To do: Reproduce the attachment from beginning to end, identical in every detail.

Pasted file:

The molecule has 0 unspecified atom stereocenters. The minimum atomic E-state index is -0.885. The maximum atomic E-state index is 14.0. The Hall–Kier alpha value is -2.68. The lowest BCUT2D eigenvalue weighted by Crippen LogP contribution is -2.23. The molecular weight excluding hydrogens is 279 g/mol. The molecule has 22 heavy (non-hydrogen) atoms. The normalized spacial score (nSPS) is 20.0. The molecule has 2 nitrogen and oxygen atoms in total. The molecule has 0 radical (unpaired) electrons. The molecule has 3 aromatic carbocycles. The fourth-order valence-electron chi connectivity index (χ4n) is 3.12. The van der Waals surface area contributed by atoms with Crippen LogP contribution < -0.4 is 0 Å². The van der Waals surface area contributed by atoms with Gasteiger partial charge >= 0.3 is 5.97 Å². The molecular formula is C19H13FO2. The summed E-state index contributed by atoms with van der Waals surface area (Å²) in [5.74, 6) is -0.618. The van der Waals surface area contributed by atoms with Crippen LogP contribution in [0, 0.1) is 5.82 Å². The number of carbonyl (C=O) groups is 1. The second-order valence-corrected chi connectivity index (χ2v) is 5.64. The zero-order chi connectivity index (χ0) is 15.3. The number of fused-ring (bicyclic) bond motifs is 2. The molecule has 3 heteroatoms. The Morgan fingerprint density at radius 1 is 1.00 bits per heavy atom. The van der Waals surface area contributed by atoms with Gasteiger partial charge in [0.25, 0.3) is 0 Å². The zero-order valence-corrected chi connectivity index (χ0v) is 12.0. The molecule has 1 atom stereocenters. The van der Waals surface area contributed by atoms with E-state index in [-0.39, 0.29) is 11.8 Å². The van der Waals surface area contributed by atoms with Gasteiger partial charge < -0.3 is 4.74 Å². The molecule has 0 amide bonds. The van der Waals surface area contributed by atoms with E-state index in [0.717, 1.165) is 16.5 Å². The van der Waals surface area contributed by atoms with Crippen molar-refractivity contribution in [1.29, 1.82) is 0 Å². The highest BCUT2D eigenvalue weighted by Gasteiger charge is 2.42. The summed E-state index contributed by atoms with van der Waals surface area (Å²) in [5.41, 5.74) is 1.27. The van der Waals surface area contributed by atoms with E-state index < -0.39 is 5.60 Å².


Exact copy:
The molecule has 0 unspecified atom stereocenters. The minimum atomic E-state index is -0.885. The maximum atomic E-state index is 14.0. The Hall–Kier alpha value is -2.68. The lowest BCUT2D eigenvalue weighted by Crippen LogP contribution is -2.23. The molecular weight excluding hydrogens is 279 g/mol. The molecule has 22 heavy (non-hydrogen) atoms. The normalized spacial score (nSPS) is 20.0. The molecule has 2 nitrogen and oxygen atoms in total. The molecule has 0 radical (unpaired) electrons. The molecule has 3 aromatic carbocycles. The fourth-order valence-electron chi connectivity index (χ4n) is 3.12. The van der Waals surface area contributed by atoms with Crippen LogP contribution < -0.4 is 0 Å². The van der Waals surface area contributed by atoms with Gasteiger partial charge >= 0.3 is 5.97 Å². The molecular formula is C19H13FO2. The summed E-state index contributed by atoms with van der Waals surface area (Å²) in [5.74, 6) is -0.618. The van der Waals surface area contributed by atoms with Crippen LogP contribution in [0, 0.1) is 5.82 Å². The number of carbonyl (C=O) groups is 1. The second-order valence-corrected chi connectivity index (χ2v) is 5.64. The zero-order chi connectivity index (χ0) is 15.3. The number of fused-ring (bicyclic) bond motifs is 2. The molecule has 3 heteroatoms. The Morgan fingerprint density at radius 1 is 1.00 bits per heavy atom. The van der Waals surface area contributed by atoms with Gasteiger partial charge in [0.25, 0.3) is 0 Å². The zero-order valence-corrected chi connectivity index (χ0v) is 12.0. The molecule has 1 atom stereocenters. The van der Waals surface area contributed by atoms with E-state index in [-0.39, 0.29) is 11.8 Å². The van der Waals surface area contributed by atoms with Gasteiger partial charge < -0.3 is 4.74 Å². The molecule has 0 amide bonds. The van der Waals surface area contributed by atoms with E-state index in [0.717, 1.165) is 16.5 Å². The van der Waals surface area contributed by atoms with Crippen molar-refractivity contribution in [1.29, 1.82) is 0 Å². The highest BCUT2D eigenvalue weighted by Gasteiger charge is 2.42. The summed E-state index contributed by atoms with van der Waals surface area (Å²) in [5.41, 5.74) is 1.27. The van der Waals surface area contributed by atoms with E-state index < -0.39 is 5.60 Å².